how good is your 900's break setup - Kawasaki Vulcan Forum : Vulcan Forums
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post #1 of 31 (permalink) Old 03-26-2013, 04:02 AM Thread Starter
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how good is your 900's break setup

I don't know whether this is my problem or my bike problem. I have a feeling that the breaking of my vulcan is not good, basically the rear setup but the front is ok. Last day when suddenly this stupid guy jumped infront of me i had a very tuff time on the road and i escaped narrowly which made me to show the bike to the local dealer. And as per them the breaks are fine and that is how this works. I ride a 2006 900LT with 11K miles, it got half used Bridgestone WWs 130 for front 170 for rear. I have seen myself that the brake pads are OK! My rides are only in the city are the roads here are in good condition.

And i used to ride a Suzuki M90 (1500cc) and to me which obviously had a better breaking setup than my Vulcan. How do you guys feel? may be it is just because of my wrong judgement? please help

reg,

cv
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post #2 of 31 (permalink) Old 03-26-2013, 04:08 AM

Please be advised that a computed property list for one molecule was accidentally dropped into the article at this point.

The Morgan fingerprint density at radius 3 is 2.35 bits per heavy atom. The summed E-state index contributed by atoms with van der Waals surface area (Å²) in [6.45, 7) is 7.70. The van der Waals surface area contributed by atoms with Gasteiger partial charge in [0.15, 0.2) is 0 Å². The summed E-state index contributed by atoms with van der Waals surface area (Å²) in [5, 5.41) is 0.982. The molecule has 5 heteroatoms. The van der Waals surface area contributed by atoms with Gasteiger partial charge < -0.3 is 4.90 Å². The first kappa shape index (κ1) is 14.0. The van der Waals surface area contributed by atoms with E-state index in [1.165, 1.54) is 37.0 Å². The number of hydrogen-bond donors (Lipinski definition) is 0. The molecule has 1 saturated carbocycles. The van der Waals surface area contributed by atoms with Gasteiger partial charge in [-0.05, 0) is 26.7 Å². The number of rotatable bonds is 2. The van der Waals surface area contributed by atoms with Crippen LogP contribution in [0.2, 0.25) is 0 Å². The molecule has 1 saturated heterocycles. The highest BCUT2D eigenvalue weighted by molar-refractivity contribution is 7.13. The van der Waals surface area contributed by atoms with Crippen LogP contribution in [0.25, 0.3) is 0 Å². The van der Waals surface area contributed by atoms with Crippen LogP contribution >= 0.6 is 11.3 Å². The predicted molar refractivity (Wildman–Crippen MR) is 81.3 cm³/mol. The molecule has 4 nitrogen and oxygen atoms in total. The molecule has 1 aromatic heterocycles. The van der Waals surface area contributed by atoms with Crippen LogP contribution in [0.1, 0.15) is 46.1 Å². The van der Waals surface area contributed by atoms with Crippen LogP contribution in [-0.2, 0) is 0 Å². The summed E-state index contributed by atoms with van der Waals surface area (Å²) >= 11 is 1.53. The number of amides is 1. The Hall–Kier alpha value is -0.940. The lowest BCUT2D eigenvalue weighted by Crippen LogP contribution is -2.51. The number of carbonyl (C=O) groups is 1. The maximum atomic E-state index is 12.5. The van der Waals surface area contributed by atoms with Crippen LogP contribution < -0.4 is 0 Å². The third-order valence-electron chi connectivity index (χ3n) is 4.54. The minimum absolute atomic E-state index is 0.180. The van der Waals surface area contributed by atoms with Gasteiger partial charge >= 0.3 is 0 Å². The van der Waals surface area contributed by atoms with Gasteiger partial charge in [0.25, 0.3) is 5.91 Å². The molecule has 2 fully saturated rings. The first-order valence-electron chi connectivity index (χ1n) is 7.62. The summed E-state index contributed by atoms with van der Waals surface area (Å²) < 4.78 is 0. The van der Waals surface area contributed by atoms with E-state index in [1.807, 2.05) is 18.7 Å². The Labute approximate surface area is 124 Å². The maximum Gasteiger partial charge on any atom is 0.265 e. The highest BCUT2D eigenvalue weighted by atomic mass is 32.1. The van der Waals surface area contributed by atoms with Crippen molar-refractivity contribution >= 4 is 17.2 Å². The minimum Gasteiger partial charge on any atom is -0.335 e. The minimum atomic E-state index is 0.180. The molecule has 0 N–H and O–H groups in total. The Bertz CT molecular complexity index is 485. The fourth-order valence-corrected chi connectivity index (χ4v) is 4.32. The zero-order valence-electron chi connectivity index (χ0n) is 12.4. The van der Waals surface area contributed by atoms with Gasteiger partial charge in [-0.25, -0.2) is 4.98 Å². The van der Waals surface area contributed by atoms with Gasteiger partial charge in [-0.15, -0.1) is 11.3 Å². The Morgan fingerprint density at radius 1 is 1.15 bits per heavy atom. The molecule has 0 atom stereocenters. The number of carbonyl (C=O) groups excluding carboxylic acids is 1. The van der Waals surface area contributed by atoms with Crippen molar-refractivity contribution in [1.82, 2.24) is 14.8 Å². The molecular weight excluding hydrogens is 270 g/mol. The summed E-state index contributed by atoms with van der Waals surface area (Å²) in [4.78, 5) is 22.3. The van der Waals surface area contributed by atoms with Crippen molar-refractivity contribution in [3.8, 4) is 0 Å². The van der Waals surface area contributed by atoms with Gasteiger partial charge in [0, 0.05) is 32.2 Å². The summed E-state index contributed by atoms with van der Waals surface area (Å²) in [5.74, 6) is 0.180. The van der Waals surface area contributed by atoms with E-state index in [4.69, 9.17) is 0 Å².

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Originally Posted by classicvulcan View Post
I don't know whether this is my problem or my bike problem. I have a feeling that the breaking of my vulcan is not good, basically the rear setup but the front is ok. Last day when suddenly this stupid guy jumped infront of me i had a very tuff time on the road and i escaped narrowly which made me to show the bike to the local dealer. And as per them the breaks are fine and that is how this works. I ride a 2006 900LT with 11K miles, it got half used Bridgestone WWs 130 for front 170 for rear. I have seen myself that the brake pads are OK! My rides are only in the city are the roads here are in good condition.

And i used to ride a Suzuki M90 (1500cc) and to me which obviously had a better breaking setup than my Vulcan. How do you guys feel? may be it is just because of my wrong judgement? please help